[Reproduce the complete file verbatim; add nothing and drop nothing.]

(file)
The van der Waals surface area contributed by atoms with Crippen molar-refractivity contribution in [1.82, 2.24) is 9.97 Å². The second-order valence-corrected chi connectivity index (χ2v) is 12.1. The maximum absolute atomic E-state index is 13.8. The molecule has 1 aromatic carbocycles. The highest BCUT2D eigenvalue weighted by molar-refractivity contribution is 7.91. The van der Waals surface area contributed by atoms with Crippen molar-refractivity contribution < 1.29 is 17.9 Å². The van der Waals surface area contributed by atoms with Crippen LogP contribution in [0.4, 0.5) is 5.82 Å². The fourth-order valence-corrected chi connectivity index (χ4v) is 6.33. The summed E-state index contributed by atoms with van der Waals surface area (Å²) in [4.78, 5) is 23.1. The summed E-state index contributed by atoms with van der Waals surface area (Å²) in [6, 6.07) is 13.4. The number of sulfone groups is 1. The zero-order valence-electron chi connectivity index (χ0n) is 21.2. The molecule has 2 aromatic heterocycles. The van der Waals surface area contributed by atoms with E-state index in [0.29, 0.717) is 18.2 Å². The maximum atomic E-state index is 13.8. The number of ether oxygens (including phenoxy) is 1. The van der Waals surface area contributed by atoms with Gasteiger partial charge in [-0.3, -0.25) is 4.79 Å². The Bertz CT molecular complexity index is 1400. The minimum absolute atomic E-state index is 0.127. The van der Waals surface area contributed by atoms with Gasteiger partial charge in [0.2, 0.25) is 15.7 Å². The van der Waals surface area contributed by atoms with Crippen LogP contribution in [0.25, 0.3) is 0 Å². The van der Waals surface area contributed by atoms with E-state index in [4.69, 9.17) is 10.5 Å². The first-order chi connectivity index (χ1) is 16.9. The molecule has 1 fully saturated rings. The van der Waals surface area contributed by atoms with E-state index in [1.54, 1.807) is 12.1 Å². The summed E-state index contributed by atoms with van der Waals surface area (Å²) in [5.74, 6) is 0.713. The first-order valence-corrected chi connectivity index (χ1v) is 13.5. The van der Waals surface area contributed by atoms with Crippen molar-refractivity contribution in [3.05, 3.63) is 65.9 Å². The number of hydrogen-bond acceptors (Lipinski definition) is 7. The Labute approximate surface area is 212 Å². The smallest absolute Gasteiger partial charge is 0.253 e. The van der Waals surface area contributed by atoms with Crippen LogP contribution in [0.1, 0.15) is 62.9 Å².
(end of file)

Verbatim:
The van der Waals surface area contributed by atoms with Crippen molar-refractivity contribution in [1.82, 2.24) is 9.97 Å². The second-order valence-corrected chi connectivity index (χ2v) is 12.1. The maximum absolute atomic E-state index is 13.8. The molecule has 1 aromatic carbocycles. The highest BCUT2D eigenvalue weighted by molar-refractivity contribution is 7.91. The van der Waals surface area contributed by atoms with Crippen molar-refractivity contribution < 1.29 is 17.9 Å². The van der Waals surface area contributed by atoms with Crippen LogP contribution in [0.4, 0.5) is 5.82 Å². The fourth-order valence-corrected chi connectivity index (χ4v) is 6.33. The summed E-state index contributed by atoms with van der Waals surface area (Å²) in [4.78, 5) is 23.1. The summed E-state index contributed by atoms with van der Waals surface area (Å²) in [6, 6.07) is 13.4. The number of sulfone groups is 1. The zero-order valence-electron chi connectivity index (χ0n) is 21.2. The molecule has 2 aromatic heterocycles. The van der Waals surface area contributed by atoms with E-state index in [0.29, 0.717) is 18.2 Å². The maximum atomic E-state index is 13.8. The number of ether oxygens (including phenoxy) is 1. The van der Waals surface area contributed by atoms with Gasteiger partial charge in [-0.3, -0.25) is 4.79 Å². The Bertz CT molecular complexity index is 1400. The minimum absolute atomic E-state index is 0.127. The van der Waals surface area contributed by atoms with Gasteiger partial charge in [0.2, 0.25) is 15.7 Å². The van der Waals surface area contributed by atoms with Crippen LogP contribution in [0.25, 0.3) is 0 Å². The van der Waals surface area contributed by atoms with E-state index in [4.69, 9.17) is 10.5 Å². The first-order chi connectivity index (χ1) is 16.9. The molecule has 1 fully saturated rings. The van der Waals surface area contributed by atoms with E-state index in [1.54, 1.807) is 12.1 Å². The summed E-state index contributed by atoms with van der Waals surface area (Å²) in [5.74, 6) is 0.713. The first-order valence-corrected chi connectivity index (χ1v) is 13.5. The van der Waals surface area contributed by atoms with Crippen molar-refractivity contribution in [3.05, 3.63) is 65.9 Å². The number of hydrogen-bond acceptors (Lipinski definition) is 7. The Labute approximate surface area is 212 Å². The smallest absolute Gasteiger partial charge is 0.253 e. The van der Waals surface area contributed by atoms with Crippen LogP contribution in [0.1, 0.15) is 62.9 Å².